Note: There is an updated API that I have done an additional video tutorial for here:

First, let’s create a new single view application in Xcode and call it LocalNotificationsTutorial. Remember to choose Swift as the language.

Screen Shot 2015-01-30 at 10.15.42 PM

Before we delve into writing any code, let’s get our view controllers and views set up. This is a necessary step, and I’ll be covering some of the basics of using Interface Builder, but if want to skip it and jump right into dealing with scheduling notifications you can follow along by getting the configured application from here.

Configuring the Views

Our finished application will have two views in a navigation controller: a root view that displays a chronologically ordered list of to-do items with deadlines, and a view for creating to-do list items.

iOS Simulator Screen Shot Feb 1, 2015, 11.43.36 PM iOS Simulator Screen Shot Feb 4, 2015, 10.26.58 PM

Creating the View Controllers

Before opening Interface Builder, we should generate view controllers to back each of our views. Ctrl or right-click on the project group in the project navigator and select “New File”.

Screen Shot 2015-01-30 at 10.29.29 PM

Select “Cocoa Touch Class” from the “iOS -> Source” menu and create a subclass of UITableViewController named “TodoTableViewController”. Don’t create a XIB file, and, of course, the language should be Swift. This will be our root view controller and it will be in charge of displaying the to-do list.

We need a separate view for creating our to-do items. Repeat the process, this time create a UIViewController subclass and name it “TodoSchedulingViewController”.

Setting up Navigation

Now that our view controllers are created, let’s hook them into our project’s storyboard. Click “Main.storyboard” and delete the root view controller. Go ahead and delete “ViewController.swift” as well. We won’t be using it.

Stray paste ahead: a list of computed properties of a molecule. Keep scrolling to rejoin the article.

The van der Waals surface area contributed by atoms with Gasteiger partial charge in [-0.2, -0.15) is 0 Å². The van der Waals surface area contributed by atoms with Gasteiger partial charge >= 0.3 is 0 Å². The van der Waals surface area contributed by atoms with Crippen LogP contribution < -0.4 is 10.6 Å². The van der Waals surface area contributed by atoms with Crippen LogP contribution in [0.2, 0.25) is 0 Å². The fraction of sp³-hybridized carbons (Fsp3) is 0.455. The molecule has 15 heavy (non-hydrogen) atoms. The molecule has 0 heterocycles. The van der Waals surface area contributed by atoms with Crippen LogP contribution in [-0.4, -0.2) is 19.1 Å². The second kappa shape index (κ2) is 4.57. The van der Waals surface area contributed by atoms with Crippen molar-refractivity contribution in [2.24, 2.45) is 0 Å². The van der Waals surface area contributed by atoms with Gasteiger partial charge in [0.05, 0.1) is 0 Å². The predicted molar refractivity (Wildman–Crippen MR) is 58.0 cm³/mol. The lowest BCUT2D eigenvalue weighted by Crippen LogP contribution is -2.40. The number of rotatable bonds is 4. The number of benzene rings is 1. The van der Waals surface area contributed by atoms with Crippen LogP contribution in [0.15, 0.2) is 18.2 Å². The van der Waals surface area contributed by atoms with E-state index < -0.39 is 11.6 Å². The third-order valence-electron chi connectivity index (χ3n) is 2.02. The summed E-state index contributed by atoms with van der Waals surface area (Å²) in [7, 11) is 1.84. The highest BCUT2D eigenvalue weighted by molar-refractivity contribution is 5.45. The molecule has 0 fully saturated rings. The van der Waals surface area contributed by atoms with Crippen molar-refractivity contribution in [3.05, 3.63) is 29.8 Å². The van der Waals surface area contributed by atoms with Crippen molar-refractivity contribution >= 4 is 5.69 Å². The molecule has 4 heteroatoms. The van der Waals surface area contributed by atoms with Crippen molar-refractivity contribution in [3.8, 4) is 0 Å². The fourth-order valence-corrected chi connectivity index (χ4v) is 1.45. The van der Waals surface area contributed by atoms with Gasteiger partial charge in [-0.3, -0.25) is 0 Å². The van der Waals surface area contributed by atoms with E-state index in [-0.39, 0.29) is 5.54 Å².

Drag a new navigation controller from the object library onto the now blank storyboard. We’ve deleted our root view, so drag a Storyboard Entry Point onto the navigation controller so our application will have a root view.

Screen Shot 2015-01-30 at 11.11.26 PM

The object library

Select the navigation controller’s root view (a table view) and set its custom class to “TodoTableViewController” in the identity inspector.

Screen Shot 2015-01-30 at 11.22.17 PM

The identity inspector

Since we’re going to display deadlines for each to-do item, we need to select the table view’s first (and only) prototype cell, switch to the attributes inspector, and set the cell’s style to “Subtitle”.  It needs a reuse identifier as well, so we can refer to it in our code. We’ll use “todoCell”.

Screen Shot 2015-01-30 at 11.39.00 PM

The attributes inspector

Keep the attributes inspector selected. Drag a navigation item onto the table view and give it the title “Todo List”, then drag a bar button item onto that and set the identifier to “Add”.

Now we’ll set up the view on which users can schedule and title their to-do items. Drag a view controller into the storyboard. Its custom class should be set to “TodoSchedulingViewController”.

Ctrl or right-click on the “Add” button, drag from the “action” to the new view, and select “show”. Now all our navigation is linked up.

Screen Shot 2015-01-31 at 12.03.33 AM

We need to drag three controls onto this view: a text field (with “Title” as the placeholder text), a date picker and a button (titled “Save”). Just center and widen all three, then “add missing constraints” to all views in the view controller (Under “Resolve Auto Layout Issues”, the triangle icon towards the bottom right of Xcode). Adding constraints ensures that the view is laid out predictably across various screen sizes (instead of having portions of controls cut off or misaligned).